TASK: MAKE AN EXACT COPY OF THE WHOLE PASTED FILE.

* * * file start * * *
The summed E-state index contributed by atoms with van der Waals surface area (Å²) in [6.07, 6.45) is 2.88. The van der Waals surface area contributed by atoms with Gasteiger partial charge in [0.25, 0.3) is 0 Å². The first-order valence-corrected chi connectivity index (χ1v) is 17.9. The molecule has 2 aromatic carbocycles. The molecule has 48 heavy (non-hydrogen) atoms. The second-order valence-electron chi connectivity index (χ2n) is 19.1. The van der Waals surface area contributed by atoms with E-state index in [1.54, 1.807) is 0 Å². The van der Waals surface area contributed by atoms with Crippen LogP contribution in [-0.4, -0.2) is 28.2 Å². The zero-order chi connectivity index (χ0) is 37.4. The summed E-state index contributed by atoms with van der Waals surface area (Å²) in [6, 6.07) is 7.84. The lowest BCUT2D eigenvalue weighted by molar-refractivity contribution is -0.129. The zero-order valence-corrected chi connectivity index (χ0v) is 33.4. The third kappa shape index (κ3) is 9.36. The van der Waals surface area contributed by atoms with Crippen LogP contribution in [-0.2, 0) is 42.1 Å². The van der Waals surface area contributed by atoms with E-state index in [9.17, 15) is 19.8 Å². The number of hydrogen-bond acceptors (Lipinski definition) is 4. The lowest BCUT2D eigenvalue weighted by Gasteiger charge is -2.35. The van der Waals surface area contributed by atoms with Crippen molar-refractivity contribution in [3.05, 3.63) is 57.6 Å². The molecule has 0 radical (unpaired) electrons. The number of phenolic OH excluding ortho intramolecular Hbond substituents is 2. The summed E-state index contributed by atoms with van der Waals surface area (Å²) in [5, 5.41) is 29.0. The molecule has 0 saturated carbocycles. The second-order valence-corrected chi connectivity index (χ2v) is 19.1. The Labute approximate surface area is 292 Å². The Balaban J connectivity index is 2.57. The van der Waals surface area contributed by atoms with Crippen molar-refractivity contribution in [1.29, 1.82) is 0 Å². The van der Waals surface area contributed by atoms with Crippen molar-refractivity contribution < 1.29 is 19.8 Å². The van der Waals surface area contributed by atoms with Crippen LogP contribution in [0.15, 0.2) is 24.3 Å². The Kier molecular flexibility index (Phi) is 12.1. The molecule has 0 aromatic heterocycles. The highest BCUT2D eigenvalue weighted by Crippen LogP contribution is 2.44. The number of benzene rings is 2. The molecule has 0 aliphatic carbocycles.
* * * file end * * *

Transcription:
The summed E-state index contributed by atoms with van der Waals surface area (Å²) in [6.07, 6.45) is 2.88. The van der Waals surface area contributed by atoms with Gasteiger partial charge in [0.25, 0.3) is 0 Å². The first-order valence-corrected chi connectivity index (χ1v) is 17.9. The molecule has 2 aromatic carbocycles. The molecule has 48 heavy (non-hydrogen) atoms. The second-order valence-electron chi connectivity index (χ2n) is 19.1. The van der Waals surface area contributed by atoms with E-state index in [1.54, 1.807) is 0 Å². The van der Waals surface area contributed by atoms with Crippen LogP contribution in [-0.4, -0.2) is 28.2 Å². The zero-order chi connectivity index (χ0) is 37.4. The summed E-state index contributed by atoms with van der Waals surface area (Å²) in [6, 6.07) is 7.84. The lowest BCUT2D eigenvalue weighted by molar-refractivity contribution is -0.129. The zero-order valence-corrected chi connectivity index (χ0v) is 33.4. The third kappa shape index (κ3) is 9.36. The van der Waals surface area contributed by atoms with Crippen LogP contribution in [-0.2, 0) is 42.1 Å². The van der Waals surface area contributed by atoms with E-state index in [9.17, 15) is 19.8 Å². The number of hydrogen-bond acceptors (Lipinski definition) is 4. The lowest BCUT2D eigenvalue weighted by Gasteiger charge is -2.35. The van der Waals surface area contributed by atoms with Crippen molar-refractivity contribution in [3.05, 3.63) is 57.6 Å². The molecule has 0 radical (unpaired) electrons. The number of phenolic OH excluding ortho intramolecular Hbond substituents is 2. The summed E-state index contributed by atoms with van der Waals surface area (Å²) in [5, 5.41) is 29.0. The molecule has 0 saturated carbocycles. The second-order valence-corrected chi connectivity index (χ2v) is 19.1. The Labute approximate surface area is 292 Å². The Balaban J connectivity index is 2.57. The van der Waals surface area contributed by atoms with Crippen molar-refractivity contribution in [1.29, 1.82) is 0 Å². The van der Waals surface area contributed by atoms with Crippen molar-refractivity contribution < 1.29 is 19.8 Å². The van der Waals surface area contributed by atoms with Crippen LogP contribution in [0.15, 0.2) is 24.3 Å². The Kier molecular flexibility index (Phi) is 12.1. The molecule has 0 aromatic heterocycles. The highest BCUT2D eigenvalue weighted by Crippen LogP contribution is 2.44. The number of benzene rings is 2. The molecule has 0 aliphatic carbocycles.